Prince Caspian is the fourth book chronologically in the series, although it was technically the second published. It came out in 1951, although Lewis had completed it in 1949. Published as a children’s series, it still has a lot to offer in the world of fantasy, and literature in general, for adult readers. While there are prevalent Christian images, the series also calls on mythology and folklore to help tell its stories. They are a classic example of good versus evil presented in a world abundant with rich imagery of both its land and inhabitants. Religion played a great role in Lewis’ life and influenced his writing a great deal, but he was also a professor of literature and a man of great education. His books shouldn’t be seen through only the eyes of religion, though denying them this lens completely would discredit his work and intentions.




How to Start a Fire by Lisa Lutz

They say to never judge a book by its cover, but if the cover art is really compelling, I sometimes give in to the trope. In fact, this isn’t the first time I’ve bought a book solely for the cover art (e.g. Ned Vizzini’s It’s Kind of a Funny Story), and the last time it happened I fell in love. I only have a vague idea of what I’m getting myself into here, and over the past few years I have begun to stray from young adult literature. However, it is more than likely that I will find a book about a group of college women at least somewhat relatable, so I’m going to give it a go.

How to Start a Fire is a novel about female friendship, becoming an adult, and navigating college life. Though the characters undergo strange adventures and situations, the real story is, apparently, in their relationships with one another. Published in 2015 by Lisa Lutz, this novel is just one of ten novels she has written. Lutz has won the title of New York Times bestselling author, and began her career writing screenplays. It’s safe to say she has made quite a name for herself as a novelist, with this book in particular being described by author Megan Abbott as “whip smart… deeply funny… and profoundly moving.”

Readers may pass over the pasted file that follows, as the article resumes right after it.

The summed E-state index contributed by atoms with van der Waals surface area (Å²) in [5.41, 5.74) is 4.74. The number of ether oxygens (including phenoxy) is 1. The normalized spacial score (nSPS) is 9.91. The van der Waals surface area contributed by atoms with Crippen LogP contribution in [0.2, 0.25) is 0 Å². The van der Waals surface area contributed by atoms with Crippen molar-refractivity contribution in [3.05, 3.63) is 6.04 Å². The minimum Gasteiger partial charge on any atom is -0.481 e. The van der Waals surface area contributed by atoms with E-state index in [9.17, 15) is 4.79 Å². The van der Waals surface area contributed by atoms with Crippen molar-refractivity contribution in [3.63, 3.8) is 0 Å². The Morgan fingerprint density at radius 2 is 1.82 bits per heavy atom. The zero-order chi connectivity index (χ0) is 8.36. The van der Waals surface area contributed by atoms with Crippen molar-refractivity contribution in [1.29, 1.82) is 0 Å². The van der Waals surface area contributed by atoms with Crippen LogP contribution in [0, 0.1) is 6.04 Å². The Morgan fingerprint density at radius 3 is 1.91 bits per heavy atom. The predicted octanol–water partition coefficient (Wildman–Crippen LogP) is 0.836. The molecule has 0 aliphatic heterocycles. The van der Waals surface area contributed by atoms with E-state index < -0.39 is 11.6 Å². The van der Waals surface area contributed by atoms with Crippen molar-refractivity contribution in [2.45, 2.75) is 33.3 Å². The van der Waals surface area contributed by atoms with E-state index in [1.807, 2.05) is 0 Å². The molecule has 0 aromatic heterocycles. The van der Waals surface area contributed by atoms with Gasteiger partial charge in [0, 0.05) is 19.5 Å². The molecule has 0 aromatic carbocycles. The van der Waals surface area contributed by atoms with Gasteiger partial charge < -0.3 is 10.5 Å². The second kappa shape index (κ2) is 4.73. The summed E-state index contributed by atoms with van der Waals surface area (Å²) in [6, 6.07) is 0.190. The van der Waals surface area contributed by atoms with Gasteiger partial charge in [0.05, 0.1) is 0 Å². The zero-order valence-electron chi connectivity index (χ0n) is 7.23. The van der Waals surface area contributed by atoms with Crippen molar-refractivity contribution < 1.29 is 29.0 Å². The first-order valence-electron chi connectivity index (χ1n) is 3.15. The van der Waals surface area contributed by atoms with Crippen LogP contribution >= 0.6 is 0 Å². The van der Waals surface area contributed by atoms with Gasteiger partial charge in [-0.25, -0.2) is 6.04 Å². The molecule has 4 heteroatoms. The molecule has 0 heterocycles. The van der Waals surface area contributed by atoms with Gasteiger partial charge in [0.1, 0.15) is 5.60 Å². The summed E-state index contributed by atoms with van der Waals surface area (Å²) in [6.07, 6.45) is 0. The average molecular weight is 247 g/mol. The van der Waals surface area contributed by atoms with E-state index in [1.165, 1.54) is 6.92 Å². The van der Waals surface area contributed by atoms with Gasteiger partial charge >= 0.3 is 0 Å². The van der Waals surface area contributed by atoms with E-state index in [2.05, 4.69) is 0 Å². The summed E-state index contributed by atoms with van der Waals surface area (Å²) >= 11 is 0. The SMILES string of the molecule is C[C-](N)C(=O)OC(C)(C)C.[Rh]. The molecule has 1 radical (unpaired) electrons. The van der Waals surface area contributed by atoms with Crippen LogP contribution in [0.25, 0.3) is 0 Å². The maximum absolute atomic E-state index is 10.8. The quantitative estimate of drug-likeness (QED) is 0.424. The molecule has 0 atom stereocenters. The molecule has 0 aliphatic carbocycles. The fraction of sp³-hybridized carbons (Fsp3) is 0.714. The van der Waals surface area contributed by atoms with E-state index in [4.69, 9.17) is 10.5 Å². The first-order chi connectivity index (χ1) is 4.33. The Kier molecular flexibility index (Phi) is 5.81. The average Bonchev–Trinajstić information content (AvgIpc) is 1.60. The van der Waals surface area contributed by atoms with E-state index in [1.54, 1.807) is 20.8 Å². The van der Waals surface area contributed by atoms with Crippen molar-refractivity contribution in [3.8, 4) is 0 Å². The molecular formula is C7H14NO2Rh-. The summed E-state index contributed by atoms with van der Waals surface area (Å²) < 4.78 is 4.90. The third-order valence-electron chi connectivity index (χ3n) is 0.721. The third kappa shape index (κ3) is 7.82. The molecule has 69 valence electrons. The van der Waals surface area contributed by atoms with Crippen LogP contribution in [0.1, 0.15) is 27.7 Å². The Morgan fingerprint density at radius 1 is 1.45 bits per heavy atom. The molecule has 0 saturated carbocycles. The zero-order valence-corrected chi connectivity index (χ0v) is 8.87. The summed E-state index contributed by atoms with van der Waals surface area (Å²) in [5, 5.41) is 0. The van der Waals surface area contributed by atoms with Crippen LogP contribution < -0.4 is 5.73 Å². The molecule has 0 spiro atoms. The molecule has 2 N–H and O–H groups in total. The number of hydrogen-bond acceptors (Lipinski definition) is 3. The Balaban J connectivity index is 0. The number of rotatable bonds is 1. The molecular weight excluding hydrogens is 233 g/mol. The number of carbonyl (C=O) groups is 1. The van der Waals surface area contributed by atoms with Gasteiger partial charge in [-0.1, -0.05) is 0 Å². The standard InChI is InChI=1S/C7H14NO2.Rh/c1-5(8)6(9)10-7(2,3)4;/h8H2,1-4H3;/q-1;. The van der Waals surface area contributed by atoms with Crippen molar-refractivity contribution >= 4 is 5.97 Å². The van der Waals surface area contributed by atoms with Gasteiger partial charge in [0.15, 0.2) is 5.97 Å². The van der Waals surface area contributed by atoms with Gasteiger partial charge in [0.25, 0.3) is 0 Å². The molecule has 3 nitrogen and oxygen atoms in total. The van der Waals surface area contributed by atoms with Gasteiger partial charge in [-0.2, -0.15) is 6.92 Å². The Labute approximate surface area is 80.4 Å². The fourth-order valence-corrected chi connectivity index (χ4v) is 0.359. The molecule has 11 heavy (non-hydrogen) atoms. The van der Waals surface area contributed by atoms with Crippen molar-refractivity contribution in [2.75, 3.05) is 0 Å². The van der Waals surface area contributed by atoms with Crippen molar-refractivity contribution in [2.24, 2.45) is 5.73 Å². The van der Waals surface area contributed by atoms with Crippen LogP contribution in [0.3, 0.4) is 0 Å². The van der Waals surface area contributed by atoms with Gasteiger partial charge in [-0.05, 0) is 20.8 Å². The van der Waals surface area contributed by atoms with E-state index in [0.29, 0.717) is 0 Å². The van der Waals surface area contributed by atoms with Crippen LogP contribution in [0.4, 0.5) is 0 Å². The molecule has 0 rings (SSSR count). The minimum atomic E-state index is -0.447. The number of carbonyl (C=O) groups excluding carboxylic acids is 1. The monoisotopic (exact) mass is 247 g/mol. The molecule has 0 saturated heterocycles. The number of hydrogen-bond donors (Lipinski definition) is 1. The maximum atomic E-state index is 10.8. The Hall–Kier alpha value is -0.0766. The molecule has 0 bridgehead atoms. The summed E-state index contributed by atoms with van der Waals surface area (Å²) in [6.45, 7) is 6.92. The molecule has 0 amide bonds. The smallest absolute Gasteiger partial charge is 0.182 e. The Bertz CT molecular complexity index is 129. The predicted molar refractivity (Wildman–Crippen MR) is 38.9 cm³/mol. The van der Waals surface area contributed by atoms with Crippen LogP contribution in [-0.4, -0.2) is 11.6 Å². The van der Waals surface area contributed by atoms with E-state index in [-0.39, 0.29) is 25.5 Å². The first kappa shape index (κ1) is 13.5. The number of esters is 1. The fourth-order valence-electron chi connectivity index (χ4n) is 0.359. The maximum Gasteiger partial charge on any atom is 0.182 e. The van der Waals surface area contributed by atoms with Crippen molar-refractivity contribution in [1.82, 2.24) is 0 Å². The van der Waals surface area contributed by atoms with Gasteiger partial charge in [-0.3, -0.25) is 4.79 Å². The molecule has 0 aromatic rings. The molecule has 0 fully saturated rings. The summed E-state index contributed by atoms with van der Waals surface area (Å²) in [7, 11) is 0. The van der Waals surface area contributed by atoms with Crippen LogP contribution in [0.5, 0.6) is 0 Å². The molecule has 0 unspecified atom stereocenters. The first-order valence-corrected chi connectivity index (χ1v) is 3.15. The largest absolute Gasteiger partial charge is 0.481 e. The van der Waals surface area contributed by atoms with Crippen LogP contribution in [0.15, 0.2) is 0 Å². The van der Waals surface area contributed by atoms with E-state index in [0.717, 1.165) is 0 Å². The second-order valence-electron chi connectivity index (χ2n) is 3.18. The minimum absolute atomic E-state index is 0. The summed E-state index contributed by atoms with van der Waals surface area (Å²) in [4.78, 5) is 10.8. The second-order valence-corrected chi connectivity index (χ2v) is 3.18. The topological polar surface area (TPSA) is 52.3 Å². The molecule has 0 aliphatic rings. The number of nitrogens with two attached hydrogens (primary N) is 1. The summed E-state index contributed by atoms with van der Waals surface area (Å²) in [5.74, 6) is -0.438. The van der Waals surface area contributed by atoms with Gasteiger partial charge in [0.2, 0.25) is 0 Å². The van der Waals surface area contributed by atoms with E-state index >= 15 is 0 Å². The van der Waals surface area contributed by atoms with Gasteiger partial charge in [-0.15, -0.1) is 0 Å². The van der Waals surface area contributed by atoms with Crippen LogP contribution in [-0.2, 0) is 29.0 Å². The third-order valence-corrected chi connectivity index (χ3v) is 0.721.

Life of Pi by Yann Martel

This isn’t a book I’ve been meaning to read, but rather one I simply happened upon. My friend and I were exploring Baltimore and came across a used book store. In it were stacks piled high with books on every genre, tumbling over onto tables and piles in crates on the floor. The shop was actually two buildings separated by a small courtyard with paintings of mermaids and knights cast onto the brick, with chairs sitting all around for eager readers. In short, my own personal paradise. My friend went ahead to the second building to check out the poetry and take some photographs with her camera, but I made a home for myself in the fiction section, scouring all of the shelves until a little orange book with a tiger on it caught my eye on the bottom shelf. I pulled it off the shelf and carried it around with me for the rest of our time around the shop, and eventually I decided to take it home. I’m not sure of what kind of adventure I’m in for, but I know it will have something to do with tigers. And math?

Published in 2001 by Yann Martel, Life of Pi tells the story of an Indian boy named Pi. Throughout the novel, he evokes themes of youthfulness, imagination, and spirituality. Eventually, he is thrown into the very extreme situation of having to share a boat with a tiger. This book has won the Booker prize, and has been made into a BAFTA and Academy Award winning film. Clearly, this is a story worth reading (or hearing, if audio books are your thing). Life of Pi has won itself awards, but also made a name for itself to its readers as an important piece of literature.



  Senior at Towson University double-majoring in Electronic Media & Film and English. Published poet and photographer, co-president of Her Campus Towson, and literary columnist for The Towerlight at Towson. Studied abroad at Leeds Beckett University in Leeds, England. Filmmaker, writer, and houseplant mom.